November 16, 2013 |
WASHINGTON - He's vented, attacked, apologized and adjusted. Now, President Obama has one move left in his attempt to salvage the rollout of his healthcare law : hope the website works soon. The White House, knowing a functional website is needed to calm its panicky allies, has now entered the wait-and-see period of its triage after the turmoil that has followed the Oct. 1 rollout. With the latest fix to the law unveiled, a bruising House vote behind them and experts working feverishly on the broken website, administration officials believe they may have weathered the worst.
November 6, 2013 |
WASHINGTON - Sixteen Senate Democrats met with President Obama on Wednesday to urge that he right his foundering healthcare website, warning of a "crisis of confidence" if he doesn't act quickly. The president's team acknowledged struggling with how to present its message to the public, but some senators left the meeting more concerned that there were no immediate fixes forthcoming more than a month after healthcare.gov went live. With reelection battles looming, fellow Democrats have been left to explain the website failures while hoping that the benefits of the Affordable Care Act are just around the corner.
October 25, 2013 |
WASHINGTON - The Obama administration hired a general contractor to fix its troubled health insurance website and promised Friday that the key feature of the president's healthcare law would be running smoothly by the end of November. That target date was the first public deadline officials offered for troubleshooting the glitch-riddled website. In announcing the time frame, Jeffrey Zients, the management consultant enlisted to assess the situation, acknowledged that dozens of unresolved problems remained, including software flaws - contradicting administration officials' early claims that unexpected traffic volume was the main cause of the frequent error messages, frozen screens and other problems.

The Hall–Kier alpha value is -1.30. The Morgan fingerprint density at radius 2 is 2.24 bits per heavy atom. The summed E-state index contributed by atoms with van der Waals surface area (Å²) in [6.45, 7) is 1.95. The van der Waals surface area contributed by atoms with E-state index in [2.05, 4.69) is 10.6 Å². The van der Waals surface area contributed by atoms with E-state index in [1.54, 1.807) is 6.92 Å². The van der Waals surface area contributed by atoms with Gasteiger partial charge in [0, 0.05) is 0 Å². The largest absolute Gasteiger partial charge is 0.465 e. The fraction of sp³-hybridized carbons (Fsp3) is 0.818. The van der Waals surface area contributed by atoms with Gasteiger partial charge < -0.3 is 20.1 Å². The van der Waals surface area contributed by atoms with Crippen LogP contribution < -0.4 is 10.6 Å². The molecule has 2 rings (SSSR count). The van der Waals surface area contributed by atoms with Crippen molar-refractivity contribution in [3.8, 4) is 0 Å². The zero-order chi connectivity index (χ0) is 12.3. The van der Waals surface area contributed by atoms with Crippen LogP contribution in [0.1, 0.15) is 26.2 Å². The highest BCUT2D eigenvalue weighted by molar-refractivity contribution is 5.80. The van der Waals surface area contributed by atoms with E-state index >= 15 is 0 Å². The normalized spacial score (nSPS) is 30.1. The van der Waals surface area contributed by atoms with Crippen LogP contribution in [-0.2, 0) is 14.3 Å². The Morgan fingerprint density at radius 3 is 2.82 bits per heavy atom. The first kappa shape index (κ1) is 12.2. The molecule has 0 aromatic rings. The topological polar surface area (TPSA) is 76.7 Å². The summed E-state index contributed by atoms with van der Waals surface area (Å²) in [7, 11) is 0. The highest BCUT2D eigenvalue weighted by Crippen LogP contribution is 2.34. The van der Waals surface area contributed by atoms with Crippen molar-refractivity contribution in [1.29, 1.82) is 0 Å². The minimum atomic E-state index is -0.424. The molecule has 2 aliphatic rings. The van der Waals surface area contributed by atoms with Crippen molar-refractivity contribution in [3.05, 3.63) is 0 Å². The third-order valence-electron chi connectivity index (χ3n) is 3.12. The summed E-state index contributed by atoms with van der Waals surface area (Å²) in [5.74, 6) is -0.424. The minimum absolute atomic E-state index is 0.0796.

HOME & GARDEN
October 25, 2013 |
So we're having drinks, T-Bone and I, and he's telling me that he wants to throw a party soon, and I suggest inviting a coven of witches, because who parties better than witches? And he starts telling me about this witches bookstore in Hollywood - the real deal, not some cheesy little shop that sells Harry Potter key chains but a store that takes its pagans pretty seriously. "I've been to a couple of Wiccan bookstores in Salem, and this was better than that," T-Bone says, as if to screw in his point.
October 24, 2013 |
The Federal Communications Commission wants to learn more about the Spanish-language television marketplace. The regulatory agency that has oversight over the broadcasting industry said Thursday it is launching a study of Latino TV station ownership, programming and viewing. Noting that recent census data show that 17% of the U.S. population is of Latino origin, the FCC said it wants to encourage broadcast diversity. ON LOCATION: Where the cameras roll "With today's announcement, the FCC is further demonstrating its commitment to gather data and fund research and analysis to understand better how the commission's policies promote the public interest," the agency said in a statement.
October 18, 2013 |
While most of us were being squeaky-clean in our online activities, a rather dirty war recently broke out in cyberspace over the selling of dirty e-books on Amazon and elsewhere. The affair raises numerous issues of non-prurient interest. The controversy first erupted in the British press. That's appropriate, since it was the British author Charles Dickens who gave us the term "pecksniff. " (See his " Martin Chuzzlewit . ") There the online publication the Kernel unearthed "hundreds of e-books that celebrate graphic rape, incest and 'forced sex' with young girls available for sale from online retailer Amazon.